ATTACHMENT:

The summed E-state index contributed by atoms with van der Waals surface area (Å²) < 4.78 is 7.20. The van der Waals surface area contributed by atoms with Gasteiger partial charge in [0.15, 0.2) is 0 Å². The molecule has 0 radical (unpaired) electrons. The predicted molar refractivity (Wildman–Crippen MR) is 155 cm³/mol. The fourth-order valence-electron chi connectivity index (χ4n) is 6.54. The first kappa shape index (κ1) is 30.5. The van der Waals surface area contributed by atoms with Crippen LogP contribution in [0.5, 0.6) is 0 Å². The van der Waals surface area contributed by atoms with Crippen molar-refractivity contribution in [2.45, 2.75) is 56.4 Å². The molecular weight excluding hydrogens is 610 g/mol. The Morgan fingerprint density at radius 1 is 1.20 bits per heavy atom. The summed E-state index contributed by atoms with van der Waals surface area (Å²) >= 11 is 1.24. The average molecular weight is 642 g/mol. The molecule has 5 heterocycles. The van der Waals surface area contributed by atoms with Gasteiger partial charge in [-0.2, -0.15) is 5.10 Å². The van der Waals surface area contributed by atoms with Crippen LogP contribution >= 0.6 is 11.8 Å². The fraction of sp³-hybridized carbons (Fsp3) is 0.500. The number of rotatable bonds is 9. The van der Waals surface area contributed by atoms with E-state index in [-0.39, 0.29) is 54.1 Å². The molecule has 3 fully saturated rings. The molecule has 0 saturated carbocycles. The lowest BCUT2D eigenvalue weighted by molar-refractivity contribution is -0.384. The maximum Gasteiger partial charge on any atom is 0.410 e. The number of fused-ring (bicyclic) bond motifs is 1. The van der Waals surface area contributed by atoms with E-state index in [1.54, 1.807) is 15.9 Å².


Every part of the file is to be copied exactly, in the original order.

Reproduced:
The summed E-state index contributed by atoms with van der Waals surface area (Å²) < 4.78 is 7.20. The van der Waals surface area contributed by atoms with Gasteiger partial charge in [0.15, 0.2) is 0 Å². The molecule has 0 radical (unpaired) electrons. The predicted molar refractivity (Wildman–Crippen MR) is 155 cm³/mol. The fourth-order valence-electron chi connectivity index (χ4n) is 6.54. The first kappa shape index (κ1) is 30.5. The van der Waals surface area contributed by atoms with Crippen LogP contribution in [0.5, 0.6) is 0 Å². The van der Waals surface area contributed by atoms with Crippen molar-refractivity contribution in [2.45, 2.75) is 56.4 Å². The molecular weight excluding hydrogens is 610 g/mol. The Morgan fingerprint density at radius 1 is 1.20 bits per heavy atom. The summed E-state index contributed by atoms with van der Waals surface area (Å²) >= 11 is 1.24. The average molecular weight is 642 g/mol. The molecule has 5 heterocycles. The van der Waals surface area contributed by atoms with Gasteiger partial charge in [-0.2, -0.15) is 5.10 Å². The van der Waals surface area contributed by atoms with Crippen LogP contribution >= 0.6 is 11.8 Å². The fraction of sp³-hybridized carbons (Fsp3) is 0.500. The number of rotatable bonds is 9. The van der Waals surface area contributed by atoms with E-state index in [-0.39, 0.29) is 54.1 Å². The molecule has 3 fully saturated rings. The molecule has 0 saturated carbocycles. The lowest BCUT2D eigenvalue weighted by molar-refractivity contribution is -0.384. The maximum Gasteiger partial charge on any atom is 0.410 e. The number of fused-ring (bicyclic) bond motifs is 1. The van der Waals surface area contributed by atoms with E-state index in [1.54, 1.807) is 15.9 Å².